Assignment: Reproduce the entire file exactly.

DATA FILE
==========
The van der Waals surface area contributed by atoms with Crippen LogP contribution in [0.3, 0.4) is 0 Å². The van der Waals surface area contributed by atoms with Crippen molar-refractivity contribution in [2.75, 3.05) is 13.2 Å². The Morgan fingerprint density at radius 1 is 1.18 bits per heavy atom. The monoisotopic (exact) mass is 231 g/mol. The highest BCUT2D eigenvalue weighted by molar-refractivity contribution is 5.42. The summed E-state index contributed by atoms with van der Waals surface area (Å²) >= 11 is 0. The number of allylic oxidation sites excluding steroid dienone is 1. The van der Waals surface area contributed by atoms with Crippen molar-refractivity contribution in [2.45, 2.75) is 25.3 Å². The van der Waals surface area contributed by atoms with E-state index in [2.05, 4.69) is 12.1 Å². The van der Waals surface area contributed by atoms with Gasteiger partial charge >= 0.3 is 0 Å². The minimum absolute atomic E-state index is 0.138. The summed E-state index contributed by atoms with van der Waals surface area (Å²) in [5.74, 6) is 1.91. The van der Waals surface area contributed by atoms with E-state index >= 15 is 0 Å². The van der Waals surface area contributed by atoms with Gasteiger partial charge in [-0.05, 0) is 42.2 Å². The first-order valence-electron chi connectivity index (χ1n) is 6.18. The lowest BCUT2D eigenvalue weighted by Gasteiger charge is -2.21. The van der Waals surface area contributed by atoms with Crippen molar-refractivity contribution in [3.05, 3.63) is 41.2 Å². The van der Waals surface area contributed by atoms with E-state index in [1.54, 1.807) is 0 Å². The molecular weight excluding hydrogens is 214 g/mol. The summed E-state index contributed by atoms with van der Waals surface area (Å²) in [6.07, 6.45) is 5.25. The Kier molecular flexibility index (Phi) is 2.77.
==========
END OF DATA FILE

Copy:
The van der Waals surface area contributed by atoms with Crippen LogP contribution in [0.3, 0.4) is 0 Å². The van der Waals surface area contributed by atoms with Crippen molar-refractivity contribution in [2.75, 3.05) is 13.2 Å². The Morgan fingerprint density at radius 1 is 1.18 bits per heavy atom. The monoisotopic (exact) mass is 231 g/mol. The highest BCUT2D eigenvalue weighted by molar-refractivity contribution is 5.42. The summed E-state index contributed by atoms with van der Waals surface area (Å²) >= 11 is 0. The number of allylic oxidation sites excluding steroid dienone is 1. The van der Waals surface area contributed by atoms with Crippen molar-refractivity contribution in [2.45, 2.75) is 25.3 Å². The van der Waals surface area contributed by atoms with E-state index in [2.05, 4.69) is 12.1 Å². The van der Waals surface area contributed by atoms with Gasteiger partial charge >= 0.3 is 0 Å². The minimum absolute atomic E-state index is 0.138. The summed E-state index contributed by atoms with van der Waals surface area (Å²) in [5.74, 6) is 1.91. The van der Waals surface area contributed by atoms with E-state index >= 15 is 0 Å². The van der Waals surface area contributed by atoms with Gasteiger partial charge in [-0.05, 0) is 42.2 Å². The first-order valence-electron chi connectivity index (χ1n) is 6.18. The lowest BCUT2D eigenvalue weighted by Gasteiger charge is -2.21. The van der Waals surface area contributed by atoms with Crippen molar-refractivity contribution in [3.05, 3.63) is 41.2 Å². The van der Waals surface area contributed by atoms with E-state index in [1.54, 1.807) is 0 Å². The molecular weight excluding hydrogens is 214 g/mol. The summed E-state index contributed by atoms with van der Waals surface area (Å²) in [6.07, 6.45) is 5.25. The Kier molecular flexibility index (Phi) is 2.77.